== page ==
Valley Voters Reject Incorporation Again 41 Percent In Favor Of Plan, 59 Percent Voted Against
For the third time in six years, Spokane Valley incorporation supporters lost at the ballot box Tuesday.
Voters turned down the latest proposal, which would have formed a new city of 73,000 in growing suburbs east of Spokane.
The area would have been Washington’s seventh-largest city.
With 100 percent of precincts reporting, 6,266 voters, or 41 percent, cast votes in favor of incorporation, while 8,922, or 59 percent, voted against it. The measure needed a simple majority to pass.
Only people within the proposed city’s boundaries were eligible to vote.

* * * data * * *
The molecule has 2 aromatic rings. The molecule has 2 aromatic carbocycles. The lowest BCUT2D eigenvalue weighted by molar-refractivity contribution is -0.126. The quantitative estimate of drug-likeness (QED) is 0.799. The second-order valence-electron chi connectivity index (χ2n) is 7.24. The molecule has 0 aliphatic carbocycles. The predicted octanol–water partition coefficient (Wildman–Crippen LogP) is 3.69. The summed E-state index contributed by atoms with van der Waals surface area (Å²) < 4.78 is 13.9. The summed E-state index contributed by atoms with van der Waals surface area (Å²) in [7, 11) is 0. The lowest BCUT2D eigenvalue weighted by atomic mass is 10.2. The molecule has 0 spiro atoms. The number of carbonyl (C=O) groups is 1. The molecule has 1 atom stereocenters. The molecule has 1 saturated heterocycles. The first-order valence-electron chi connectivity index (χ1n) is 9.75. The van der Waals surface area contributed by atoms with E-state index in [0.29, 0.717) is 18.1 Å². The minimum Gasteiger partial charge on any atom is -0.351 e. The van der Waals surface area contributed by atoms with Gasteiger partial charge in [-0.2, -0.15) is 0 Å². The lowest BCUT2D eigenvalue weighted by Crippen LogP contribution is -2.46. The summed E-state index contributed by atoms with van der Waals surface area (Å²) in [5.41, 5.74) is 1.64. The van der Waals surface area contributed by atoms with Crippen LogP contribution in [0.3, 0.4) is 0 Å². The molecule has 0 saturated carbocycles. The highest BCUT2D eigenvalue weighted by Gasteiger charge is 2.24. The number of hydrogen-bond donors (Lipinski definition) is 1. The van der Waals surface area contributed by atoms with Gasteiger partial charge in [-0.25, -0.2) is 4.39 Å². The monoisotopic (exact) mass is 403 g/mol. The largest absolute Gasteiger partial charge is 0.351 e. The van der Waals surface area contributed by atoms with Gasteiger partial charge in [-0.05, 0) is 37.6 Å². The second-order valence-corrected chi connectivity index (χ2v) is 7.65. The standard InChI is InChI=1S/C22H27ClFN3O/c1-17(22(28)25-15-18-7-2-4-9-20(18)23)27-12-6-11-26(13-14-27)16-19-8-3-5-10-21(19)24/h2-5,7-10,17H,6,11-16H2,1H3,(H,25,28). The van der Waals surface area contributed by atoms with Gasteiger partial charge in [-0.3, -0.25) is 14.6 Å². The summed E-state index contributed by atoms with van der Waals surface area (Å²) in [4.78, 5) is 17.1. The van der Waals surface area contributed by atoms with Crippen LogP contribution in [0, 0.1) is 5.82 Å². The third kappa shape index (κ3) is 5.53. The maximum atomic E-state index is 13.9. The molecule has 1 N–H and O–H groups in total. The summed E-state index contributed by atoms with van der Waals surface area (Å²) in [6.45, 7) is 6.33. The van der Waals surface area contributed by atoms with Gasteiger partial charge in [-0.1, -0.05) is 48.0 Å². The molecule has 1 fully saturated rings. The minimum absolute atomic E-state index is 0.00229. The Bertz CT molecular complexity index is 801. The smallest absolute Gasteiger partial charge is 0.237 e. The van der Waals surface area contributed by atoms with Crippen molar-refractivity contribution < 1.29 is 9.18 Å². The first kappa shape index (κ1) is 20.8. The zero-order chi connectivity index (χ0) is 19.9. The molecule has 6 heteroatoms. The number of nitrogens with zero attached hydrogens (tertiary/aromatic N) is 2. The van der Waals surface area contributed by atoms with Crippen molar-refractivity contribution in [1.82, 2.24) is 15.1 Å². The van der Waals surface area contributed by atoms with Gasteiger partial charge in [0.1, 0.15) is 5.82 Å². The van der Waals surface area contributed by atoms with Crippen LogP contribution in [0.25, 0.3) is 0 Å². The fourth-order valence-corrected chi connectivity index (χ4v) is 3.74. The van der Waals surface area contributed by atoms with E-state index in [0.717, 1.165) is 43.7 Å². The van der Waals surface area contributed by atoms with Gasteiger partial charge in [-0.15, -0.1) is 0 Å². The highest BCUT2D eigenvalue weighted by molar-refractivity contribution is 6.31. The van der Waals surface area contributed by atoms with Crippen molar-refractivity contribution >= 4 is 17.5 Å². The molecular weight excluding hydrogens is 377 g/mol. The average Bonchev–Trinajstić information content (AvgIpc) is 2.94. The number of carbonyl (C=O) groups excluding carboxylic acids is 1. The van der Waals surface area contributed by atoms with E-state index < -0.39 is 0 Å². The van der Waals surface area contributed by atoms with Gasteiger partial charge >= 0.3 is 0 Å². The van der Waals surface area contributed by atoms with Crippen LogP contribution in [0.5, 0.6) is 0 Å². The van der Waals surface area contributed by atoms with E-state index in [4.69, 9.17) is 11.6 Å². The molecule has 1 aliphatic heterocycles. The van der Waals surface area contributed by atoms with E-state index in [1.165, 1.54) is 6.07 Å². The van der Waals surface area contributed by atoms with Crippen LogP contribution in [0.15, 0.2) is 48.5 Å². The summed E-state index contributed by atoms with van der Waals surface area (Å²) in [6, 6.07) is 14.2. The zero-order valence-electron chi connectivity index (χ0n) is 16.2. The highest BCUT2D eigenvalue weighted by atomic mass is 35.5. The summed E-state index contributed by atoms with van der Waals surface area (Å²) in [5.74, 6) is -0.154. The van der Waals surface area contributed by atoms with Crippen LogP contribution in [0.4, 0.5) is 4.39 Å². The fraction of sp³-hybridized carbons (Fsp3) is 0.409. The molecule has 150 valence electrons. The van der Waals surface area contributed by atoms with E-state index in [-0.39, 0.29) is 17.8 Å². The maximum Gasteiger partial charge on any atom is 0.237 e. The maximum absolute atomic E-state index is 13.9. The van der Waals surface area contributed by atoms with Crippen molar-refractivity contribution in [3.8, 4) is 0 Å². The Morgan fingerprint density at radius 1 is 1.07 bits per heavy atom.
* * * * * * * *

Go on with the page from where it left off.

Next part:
A 1990 proposal to incorporate gained 33 percent approval, while a second measure won 44 percent last year.
Members of the group Citizens for Valley Incorporation, which has led all three incorporation drives, argued a city government would give Spokane Valley residents greater political autonomy and improve public services. They said valley residents have little voice in a county of 385,000 citizens.
Incorporation opponents said the move would increase taxes, divide neighborhoods and create an unnecessary additional layer of government.